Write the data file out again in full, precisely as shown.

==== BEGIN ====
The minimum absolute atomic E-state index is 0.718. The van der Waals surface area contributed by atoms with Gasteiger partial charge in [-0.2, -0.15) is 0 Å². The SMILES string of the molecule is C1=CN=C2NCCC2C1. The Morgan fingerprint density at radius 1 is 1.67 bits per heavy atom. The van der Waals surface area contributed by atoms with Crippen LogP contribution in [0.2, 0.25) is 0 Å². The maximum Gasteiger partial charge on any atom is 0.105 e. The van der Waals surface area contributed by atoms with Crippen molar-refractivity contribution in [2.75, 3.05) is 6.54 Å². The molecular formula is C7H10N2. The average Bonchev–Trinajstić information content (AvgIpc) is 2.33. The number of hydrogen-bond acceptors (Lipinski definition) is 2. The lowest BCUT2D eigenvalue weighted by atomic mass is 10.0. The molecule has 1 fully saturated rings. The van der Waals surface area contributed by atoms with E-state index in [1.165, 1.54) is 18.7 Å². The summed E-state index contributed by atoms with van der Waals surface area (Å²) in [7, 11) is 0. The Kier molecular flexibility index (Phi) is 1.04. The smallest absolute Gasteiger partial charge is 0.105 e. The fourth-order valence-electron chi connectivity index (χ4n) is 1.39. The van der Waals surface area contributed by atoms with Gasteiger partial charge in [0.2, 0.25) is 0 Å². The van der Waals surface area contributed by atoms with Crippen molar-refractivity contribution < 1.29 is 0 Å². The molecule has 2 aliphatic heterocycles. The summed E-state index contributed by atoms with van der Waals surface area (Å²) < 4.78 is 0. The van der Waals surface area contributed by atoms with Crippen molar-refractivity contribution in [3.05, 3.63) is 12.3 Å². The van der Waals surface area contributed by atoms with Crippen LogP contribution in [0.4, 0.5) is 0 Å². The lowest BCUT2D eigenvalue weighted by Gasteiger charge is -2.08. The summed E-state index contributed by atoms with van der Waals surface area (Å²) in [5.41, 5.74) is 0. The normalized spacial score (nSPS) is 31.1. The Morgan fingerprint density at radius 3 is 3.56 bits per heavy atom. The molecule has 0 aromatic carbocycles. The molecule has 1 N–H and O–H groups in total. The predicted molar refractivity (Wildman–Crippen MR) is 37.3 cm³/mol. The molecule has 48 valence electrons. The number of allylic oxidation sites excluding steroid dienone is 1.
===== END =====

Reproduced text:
The minimum absolute atomic E-state index is 0.718. The van der Waals surface area contributed by atoms with Gasteiger partial charge in [-0.2, -0.15) is 0 Å². The SMILES string of the molecule is C1=CN=C2NCCC2C1. The Morgan fingerprint density at radius 1 is 1.67 bits per heavy atom. The van der Waals surface area contributed by atoms with Crippen LogP contribution in [0.2, 0.25) is 0 Å². The maximum Gasteiger partial charge on any atom is 0.105 e. The van der Waals surface area contributed by atoms with Crippen molar-refractivity contribution in [2.75, 3.05) is 6.54 Å². The molecular formula is C7H10N2. The average Bonchev–Trinajstić information content (AvgIpc) is 2.33. The number of hydrogen-bond acceptors (Lipinski definition) is 2. The lowest BCUT2D eigenvalue weighted by atomic mass is 10.0. The molecule has 1 fully saturated rings. The van der Waals surface area contributed by atoms with E-state index in [1.165, 1.54) is 18.7 Å². The summed E-state index contributed by atoms with van der Waals surface area (Å²) in [7, 11) is 0. The Kier molecular flexibility index (Phi) is 1.04. The smallest absolute Gasteiger partial charge is 0.105 e. The fourth-order valence-electron chi connectivity index (χ4n) is 1.39. The van der Waals surface area contributed by atoms with Gasteiger partial charge in [0.2, 0.25) is 0 Å². The van der Waals surface area contributed by atoms with Crippen molar-refractivity contribution < 1.29 is 0 Å². The molecule has 2 aliphatic heterocycles. The summed E-state index contributed by atoms with van der Waals surface area (Å²) < 4.78 is 0. The van der Waals surface area contributed by atoms with Crippen molar-refractivity contribution in [3.05, 3.63) is 12.3 Å². The van der Waals surface area contributed by atoms with Crippen LogP contribution in [0.4, 0.5) is 0 Å². The lowest BCUT2D eigenvalue weighted by Gasteiger charge is -2.08. The summed E-state index contributed by atoms with van der Waals surface area (Å²) in [5.41, 5.74) is 0. The normalized spacial score (nSPS) is 31.1. The Morgan fingerprint density at radius 3 is 3.56 bits per heavy atom. The molecule has 0 aromatic carbocycles. The molecule has 1 N–H and O–H groups in total. The predicted molar refractivity (Wildman–Crippen MR) is 37.3 cm³/mol. The molecule has 48 valence electrons. The number of allylic oxidation sites excluding steroid dienone is 1.